Miami Masters, Quarterfinals
(2) Nadal d. (6) Tsonga, 6/2 5/7 6/4
My stated intention to write about last night’s Miami quarterfinal between Jo-Wilfried Tsonga and Rafael Nadal was, as the second set wore tediously down, coming up hard against my urge to stop watching it entirely. The tennis – and this is intended as wry British understatement – was not great. By Nadal’s own admission afterwards, Tsonga was all over the place, and all the Spaniard required to win was an amiable defence. Still, the standard can be low and yet a match can still prove worthwhile, provided there is sufficient drama. Alas, until Nadal stepped up to serve for the match at 5/4, it wasn’t dramatic, either.
Of course, we know what happened next, how Nadal tightened, Tsonga broke back, lifted, and broke again to force a decider. The Frenchman appeared willing to go on with it, despite a recalcitrant first serve, an unwavering commitment to piss-weak drop shots, and an unhelpful preoccupation with the line-calling. Nadal, of course, fought on grimly, battling through his own service woes, and a knee injury apparently so grievous he almost couldn’t run at top speed. The quality still wasn’t very high, but at least it was now exciting. It became especially so when at 4/4 Tsonga sent his second-serve in search of the first, whereupon it went missing, too. He was broken.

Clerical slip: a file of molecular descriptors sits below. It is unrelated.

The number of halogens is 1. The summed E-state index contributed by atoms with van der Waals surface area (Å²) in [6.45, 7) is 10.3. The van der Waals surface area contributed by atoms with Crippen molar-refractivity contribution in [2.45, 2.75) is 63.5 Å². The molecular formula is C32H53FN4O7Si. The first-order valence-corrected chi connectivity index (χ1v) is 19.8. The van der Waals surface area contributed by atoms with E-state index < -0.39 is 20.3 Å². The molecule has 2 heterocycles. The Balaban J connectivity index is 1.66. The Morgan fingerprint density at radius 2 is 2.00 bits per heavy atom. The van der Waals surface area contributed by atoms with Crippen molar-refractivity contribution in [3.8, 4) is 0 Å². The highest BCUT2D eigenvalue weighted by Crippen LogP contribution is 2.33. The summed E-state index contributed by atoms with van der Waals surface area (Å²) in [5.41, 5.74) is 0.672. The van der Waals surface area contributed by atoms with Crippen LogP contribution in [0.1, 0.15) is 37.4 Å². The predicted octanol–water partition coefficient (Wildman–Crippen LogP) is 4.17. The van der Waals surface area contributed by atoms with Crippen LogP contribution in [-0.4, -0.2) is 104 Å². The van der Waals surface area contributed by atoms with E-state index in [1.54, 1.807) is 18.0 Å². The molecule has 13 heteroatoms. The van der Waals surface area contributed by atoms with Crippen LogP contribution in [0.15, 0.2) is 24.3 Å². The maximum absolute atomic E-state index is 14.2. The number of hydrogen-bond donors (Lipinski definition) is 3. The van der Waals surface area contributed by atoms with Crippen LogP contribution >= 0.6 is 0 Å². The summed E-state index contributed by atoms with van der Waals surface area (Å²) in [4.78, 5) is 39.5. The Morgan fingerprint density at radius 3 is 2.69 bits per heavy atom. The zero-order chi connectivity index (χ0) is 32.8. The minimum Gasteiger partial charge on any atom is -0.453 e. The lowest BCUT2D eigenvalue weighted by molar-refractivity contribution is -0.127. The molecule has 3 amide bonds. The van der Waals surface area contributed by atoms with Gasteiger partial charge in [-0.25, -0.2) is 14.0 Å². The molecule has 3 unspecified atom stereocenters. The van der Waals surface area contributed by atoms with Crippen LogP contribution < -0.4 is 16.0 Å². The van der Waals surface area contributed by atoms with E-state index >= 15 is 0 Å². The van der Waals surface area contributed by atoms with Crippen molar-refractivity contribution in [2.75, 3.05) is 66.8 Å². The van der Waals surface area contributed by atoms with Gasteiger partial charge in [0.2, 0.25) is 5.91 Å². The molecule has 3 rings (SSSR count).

For the second time, Nadal served for the match. Match points came and went, forehands went in and out, Tsonga had some break points, and a broken string. Then it was over. Having failed to snatch victory from the jaws of victory, Nadal was forced to venture into victory’s maw, inch his way down its gullet, and retrieve a win that was half-dissolved in gastric juices. It was still recognisably a win, and he took it. On the subject of gastric juices, in some ways this match was a mirror of the day’s first quarterfinal, in which early intestinal turbulence gave way to serene sailing for the favourite. All else being equal, I suppose you’d take the later match for entertainment: if the tennis itself is going to underwhelm, there may as well be a decent dramatic arc, with the climax at the end.
(21) Monaco d. (8) Fish, 6/1 6/3
The fervent hope, heading into the second day of men’s quarterfinals, was that the drama might be sustained, and conducted at a higher level. Miami has so far been short on great matches, and we were due. Speaking of being due, Mardy Fish has complained this week that despite his status as the top-ranked American he had yet to play on the main stadiums at either Indian Wells or Miami. He has a point. Today he was granted his wish, and a timely tutorial in being careful of what you wish for. He also discovered that the stadium court at Crandon Park is brim-full of Argentinean fans. This became urgently relevant when it turned out his opponent was Argentinean, too, and had already thrashed an American – Andy Roddick – on this court just days earlier.